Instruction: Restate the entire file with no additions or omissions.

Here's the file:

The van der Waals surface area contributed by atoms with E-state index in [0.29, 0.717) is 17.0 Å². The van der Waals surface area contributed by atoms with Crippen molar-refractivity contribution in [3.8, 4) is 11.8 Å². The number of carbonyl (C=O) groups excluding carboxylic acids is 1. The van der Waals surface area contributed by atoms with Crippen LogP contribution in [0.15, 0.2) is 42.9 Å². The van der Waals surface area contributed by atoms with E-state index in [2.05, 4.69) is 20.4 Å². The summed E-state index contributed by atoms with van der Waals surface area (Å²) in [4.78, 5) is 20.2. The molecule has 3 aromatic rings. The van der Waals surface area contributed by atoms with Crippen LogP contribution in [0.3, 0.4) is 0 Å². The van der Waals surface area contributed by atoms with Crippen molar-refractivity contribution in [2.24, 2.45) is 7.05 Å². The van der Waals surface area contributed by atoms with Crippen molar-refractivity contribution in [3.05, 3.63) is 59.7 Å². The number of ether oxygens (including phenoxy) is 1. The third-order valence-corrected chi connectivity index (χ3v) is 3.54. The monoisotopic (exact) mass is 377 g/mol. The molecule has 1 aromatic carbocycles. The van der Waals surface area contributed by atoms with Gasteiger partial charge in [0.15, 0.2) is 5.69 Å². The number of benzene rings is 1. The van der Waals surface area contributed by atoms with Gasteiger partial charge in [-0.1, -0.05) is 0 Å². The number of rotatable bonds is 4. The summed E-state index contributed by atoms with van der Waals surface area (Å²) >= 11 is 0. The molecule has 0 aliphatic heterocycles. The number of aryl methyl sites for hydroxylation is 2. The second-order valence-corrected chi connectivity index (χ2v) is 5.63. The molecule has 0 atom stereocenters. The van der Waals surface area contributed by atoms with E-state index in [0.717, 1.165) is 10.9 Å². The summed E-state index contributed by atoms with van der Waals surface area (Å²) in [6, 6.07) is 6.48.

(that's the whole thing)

The van der Waals surface area contributed by atoms with E-state index in [0.29, 0.717) is 17.0 Å². The van der Waals surface area contributed by atoms with Crippen molar-refractivity contribution in [3.8, 4) is 11.8 Å². The number of carbonyl (C=O) groups excluding carboxylic acids is 1. The van der Waals surface area contributed by atoms with Crippen LogP contribution in [0.15, 0.2) is 42.9 Å². The van der Waals surface area contributed by atoms with E-state index in [2.05, 4.69) is 20.4 Å². The summed E-state index contributed by atoms with van der Waals surface area (Å²) in [4.78, 5) is 20.2. The molecule has 3 aromatic rings. The van der Waals surface area contributed by atoms with Crippen LogP contribution in [0.3, 0.4) is 0 Å². The van der Waals surface area contributed by atoms with Crippen molar-refractivity contribution in [2.24, 2.45) is 7.05 Å². The van der Waals surface area contributed by atoms with Crippen molar-refractivity contribution in [3.05, 3.63) is 59.7 Å². The number of ether oxygens (including phenoxy) is 1. The third-order valence-corrected chi connectivity index (χ3v) is 3.54. The monoisotopic (exact) mass is 377 g/mol. The molecule has 1 aromatic carbocycles. The van der Waals surface area contributed by atoms with Gasteiger partial charge in [0.15, 0.2) is 5.69 Å². The number of benzene rings is 1. The van der Waals surface area contributed by atoms with Gasteiger partial charge in [-0.1, -0.05) is 0 Å². The number of rotatable bonds is 4. The summed E-state index contributed by atoms with van der Waals surface area (Å²) >= 11 is 0. The molecule has 0 aliphatic heterocycles. The number of aryl methyl sites for hydroxylation is 2. The second-order valence-corrected chi connectivity index (χ2v) is 5.63. The molecule has 0 atom stereocenters. The van der Waals surface area contributed by atoms with E-state index in [0.717, 1.165) is 10.9 Å². The summed E-state index contributed by atoms with van der Waals surface area (Å²) in [6, 6.07) is 6.48.